Capitol Complex

The Capitol area was designed as a great pedestrian plaza with motorized traffic confined to sunken trenches. The complex is planned on a cross axis wherein rigid symmetry has been avoided in placement of various buildings.

The Capitol Complex is the focal point if the city, both visually and symbolically whose architectural whose architecture is considering to be the most representative of Le Corbusier’s work. This complex of Govt. buildings representing all three essential components of a complete democracy the Legislature, the executive and the judiciary stands against the blue silhouette of lower Shivalik ranges, on the foothills of Himalayas. The Capitol Complex is the embodiment of the spirit of exaltation, power & permanence experienced by Indians on acquiring self government after long, bitter struggle for freedom.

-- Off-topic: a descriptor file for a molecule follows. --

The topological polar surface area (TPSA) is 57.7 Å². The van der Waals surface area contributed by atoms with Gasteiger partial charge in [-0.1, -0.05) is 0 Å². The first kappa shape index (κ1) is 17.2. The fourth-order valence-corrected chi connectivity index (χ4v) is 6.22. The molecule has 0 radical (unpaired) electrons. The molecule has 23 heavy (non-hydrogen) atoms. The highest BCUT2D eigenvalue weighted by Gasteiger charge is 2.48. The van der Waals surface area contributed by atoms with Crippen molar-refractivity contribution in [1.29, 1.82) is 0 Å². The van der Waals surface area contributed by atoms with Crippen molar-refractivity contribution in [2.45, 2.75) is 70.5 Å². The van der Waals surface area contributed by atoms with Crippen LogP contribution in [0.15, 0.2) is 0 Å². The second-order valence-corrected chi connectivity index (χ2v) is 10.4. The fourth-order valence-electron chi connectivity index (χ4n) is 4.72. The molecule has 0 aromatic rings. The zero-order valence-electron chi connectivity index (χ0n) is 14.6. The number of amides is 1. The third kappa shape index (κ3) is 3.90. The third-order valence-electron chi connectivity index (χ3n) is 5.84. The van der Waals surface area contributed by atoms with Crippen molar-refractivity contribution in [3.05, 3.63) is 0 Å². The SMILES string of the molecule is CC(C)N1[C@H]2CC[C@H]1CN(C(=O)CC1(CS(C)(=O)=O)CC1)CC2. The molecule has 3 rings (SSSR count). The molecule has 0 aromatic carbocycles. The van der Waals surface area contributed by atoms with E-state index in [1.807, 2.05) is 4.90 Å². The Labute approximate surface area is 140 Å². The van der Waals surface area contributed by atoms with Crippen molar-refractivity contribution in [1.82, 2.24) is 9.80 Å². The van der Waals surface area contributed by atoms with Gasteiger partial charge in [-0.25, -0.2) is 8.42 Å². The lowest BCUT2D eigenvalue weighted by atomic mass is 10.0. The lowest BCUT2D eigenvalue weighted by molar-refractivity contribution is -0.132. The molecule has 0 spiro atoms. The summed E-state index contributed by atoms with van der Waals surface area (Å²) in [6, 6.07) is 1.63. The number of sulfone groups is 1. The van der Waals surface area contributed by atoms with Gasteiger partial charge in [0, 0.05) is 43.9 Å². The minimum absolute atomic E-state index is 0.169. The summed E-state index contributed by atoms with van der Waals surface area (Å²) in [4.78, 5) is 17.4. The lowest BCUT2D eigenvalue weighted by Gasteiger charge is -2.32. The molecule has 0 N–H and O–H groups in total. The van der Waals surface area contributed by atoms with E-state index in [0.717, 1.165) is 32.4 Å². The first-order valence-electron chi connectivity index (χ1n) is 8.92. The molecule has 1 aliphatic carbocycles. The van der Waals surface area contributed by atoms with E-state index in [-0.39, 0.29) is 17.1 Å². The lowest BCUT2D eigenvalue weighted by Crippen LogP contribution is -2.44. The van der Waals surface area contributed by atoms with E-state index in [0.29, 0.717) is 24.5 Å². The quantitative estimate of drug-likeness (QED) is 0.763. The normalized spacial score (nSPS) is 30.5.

The three major components of the Capitol are the Assembly (Legislation), the Secretariat (Administration) and the High Court (Judiciary). While the linear façade of the Secretariat marks the edges of the Complex on the left side, the Assembly and the High Court are placed on the opposite ends of the Cross axis, facing each other across a 450 mtrs. Esplanade where a number of monuments symbolizing Le Corbusier’s theories of City planning have been placed. These include the Open Hand monument, often called the B ‘Monument of Chandigarh’ conveying ‘open to give, open to receive’. These symbolic forms were designed by Corbusier as a means to punctuate the axis of the Complex. Other monuments included the Martyrs Memorial- a tribute to the martyrs of the Punjab partition and the Tower of Shadows – a demonstration of Corbusiers’s theories of sun control.

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